Le Mans is synonymous with the annual motorsport marathon, the Le Mans 24 Hours, the “Grand Prix of Endurance and Efficiency”. But the city is more than a long weekend destination for petrolheads. Le Mans is now an easy short break trip by train from London St Pancras. In 2010 I spent a day in one of France’s too-long overlooked old cities. My must-do list includes a mighty chunk of Roman wall, a thrilling night time light show, the tomb of Richard the Lionheart’s queen, and a very special tea room.
Wall of Fame
Le Mans’ Roman Wall is a sensation. Among city fortifications of the time, only Rome’s and Istanbul’s are bigger. About 1300 yards of it, studded with 12 towers, wraps around the immaculately preserved and restored Plantagenet Old City. This is a maze of narrow cobbled ways, overhung with 14th century timber-framed houses, repainted in mediaeval hues of blue, lavender, green and red. There are tantalising glimpses of select mediaeval mansions behind walls and gates. It’s short stroll to the sleek new Archaeology Museum, (opened in 2009), and the Musée de Tessé, a fine art museum with a three-dimensional facsimile of an Egyptian tomb. Then on to the new city centre, where trams gently swish down wide boulevards, planted with bowling green lawns to absorb the sound.
Heaven on Earth
The formidable, 1000 year old St Julian’s Cathedral is one of France’s elite religious monuments. Henry II of England was baptised here. And Berengaria, the abandoned wife of Richard the Lionheart, who lived in sad separation in Le Mans, is buried here. Key features include a daring set of flying buttresses, and mid-C13th stained-glass windows, among the earliest of all. One “heavenly’ item is a recently restored 14th century fresco depicting 47 angelic musicians in vibrant colours. This masterpiece of Gothic art is a rare display of instruments of the time: one is an intriguing long-extinct cross between a chess board and harp. The angels give a virtual concert, projected onto the porch of the cathedral, in the summer nights’ light show.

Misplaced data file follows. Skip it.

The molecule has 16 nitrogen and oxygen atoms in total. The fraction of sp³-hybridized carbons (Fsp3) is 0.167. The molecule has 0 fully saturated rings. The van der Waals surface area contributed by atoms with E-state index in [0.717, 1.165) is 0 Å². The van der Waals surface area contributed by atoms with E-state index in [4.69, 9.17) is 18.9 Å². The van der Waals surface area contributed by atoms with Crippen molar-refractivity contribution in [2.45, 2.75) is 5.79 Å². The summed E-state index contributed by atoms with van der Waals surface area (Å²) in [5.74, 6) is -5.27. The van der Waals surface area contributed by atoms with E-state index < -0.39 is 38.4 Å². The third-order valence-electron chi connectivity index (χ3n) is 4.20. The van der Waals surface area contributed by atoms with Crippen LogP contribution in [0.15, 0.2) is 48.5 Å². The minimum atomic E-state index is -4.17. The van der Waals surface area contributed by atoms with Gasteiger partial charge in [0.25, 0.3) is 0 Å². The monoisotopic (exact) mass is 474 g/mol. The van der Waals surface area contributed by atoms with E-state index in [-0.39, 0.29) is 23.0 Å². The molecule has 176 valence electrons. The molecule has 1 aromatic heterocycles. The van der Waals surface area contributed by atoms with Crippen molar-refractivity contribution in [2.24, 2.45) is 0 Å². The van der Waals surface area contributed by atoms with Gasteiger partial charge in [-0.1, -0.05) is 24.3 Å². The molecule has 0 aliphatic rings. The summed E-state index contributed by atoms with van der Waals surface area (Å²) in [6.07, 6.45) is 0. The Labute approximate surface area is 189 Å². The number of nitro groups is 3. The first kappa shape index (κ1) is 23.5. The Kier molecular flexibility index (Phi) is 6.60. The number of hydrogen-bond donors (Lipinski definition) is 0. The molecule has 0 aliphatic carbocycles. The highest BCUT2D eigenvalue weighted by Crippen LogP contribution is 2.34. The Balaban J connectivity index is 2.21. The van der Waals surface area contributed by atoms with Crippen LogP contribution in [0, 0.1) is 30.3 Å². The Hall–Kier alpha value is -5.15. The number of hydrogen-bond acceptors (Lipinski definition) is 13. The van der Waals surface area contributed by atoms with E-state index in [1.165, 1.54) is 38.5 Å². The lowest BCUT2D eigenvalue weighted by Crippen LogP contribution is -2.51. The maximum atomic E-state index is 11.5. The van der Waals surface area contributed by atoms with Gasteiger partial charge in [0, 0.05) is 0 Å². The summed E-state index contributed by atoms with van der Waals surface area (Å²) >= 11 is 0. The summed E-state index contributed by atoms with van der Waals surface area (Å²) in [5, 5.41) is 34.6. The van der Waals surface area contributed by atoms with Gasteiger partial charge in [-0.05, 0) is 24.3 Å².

Time for tea
If you thought the British held the monopoly of devotion to the humble tea leaf, consider the quite crazy mission of designer Jean-Pierre Guilbert and his wife Élisabeth No, they resolved, Pilier-aux-Lumières, a 14th century timber-framed building, totally tumbledown since before the last war, should not be allowed to crumble into dust. They spent a pot of money, restored the building and turned it into one of the most welcoming tearooms you could gratefully stagger up to in search of a cuppa after a hard day’s sightseeing. I sat outside, savouring the herbs and essences of the house tissane, and celebrated their triumph. (Place du Hallai. For dinner I recommend Fou du Roy, just another of the host of small, and not too expensive, family restaurants France does so well. (Impasse Impasse Ste Catherine, 0033 243 28 45 03.)
Round the clock appeal
Le Mans 24 hours is too good a brand name to use just once a year. So if you miss the famous endurance race for cars in July, there are more marathons on wheels to catch, although they don’t use the longer 9 mile course which takes in adjoining local roads. There’s a 24 hour classic cars race, a 24 hour truck contest, and even a 24 hours for cyclists. They do guided tours, and offer the chance to drive the inner circuits. It’s worth the visit for the museum alone – full of fabulous old cars, motor memorabilia, epic posters and photos of stirring races. (They should bring back the start where the drivers sprinted to their cars.) Just down the road is the excellent Chez Janine restaurant, Rue de Laigné (00 33 243 72 61 80), the racers’ and supporters’ very superior greasy spoon.
We’ve come a long way since the son et lumiere presentations they used to beam onto the side of a chateau, with ponderous commentary and marshmallow music. The La Nuit des Chimères light show, on summer nights in Le Mans, sets the standard for a new and sophisticated light show projected onto historic buildings. It’s sure to catch on. At a brisk trot you can just about catch all the presentations, at eight different locations, but it’s best to spread it over several nights. Rolling across the ancient bricks of the Roman walls is a display of Roman gymnasts and a battle with a dragon. The ghost of Berengaria appears at the Plantagenet Museum. She’s also in the 70 minute long Banquet of the Plantagenets, starring Queen Eleanor, Henry II and Richard, in the Academy Garden. Best of all is the titanic battle between heaven and hell playing out over the whole of the east end of the cathedral.
It’s bed and breakfast, but not as we know it. What would the landlady of my student digs have made of La demeure de Laclais, a restored 1700s three storey town house in the Old Town? It would be an insult to this precious historic area to put up a new hotel, but discreet little conversions like this are just the thing – a mix of contemporary and antique furniture, authentic materials and soft colours. I stayed in the top floor Berengere Suite. From my sitting room I looked out over a wide square to the cathedral directly opposite. My bedroom had an old-fashioned raised bath, and my own private balcony, with views out into the countryside of Sarthe.
0033 243 81 91 78.
The writer travelled by train.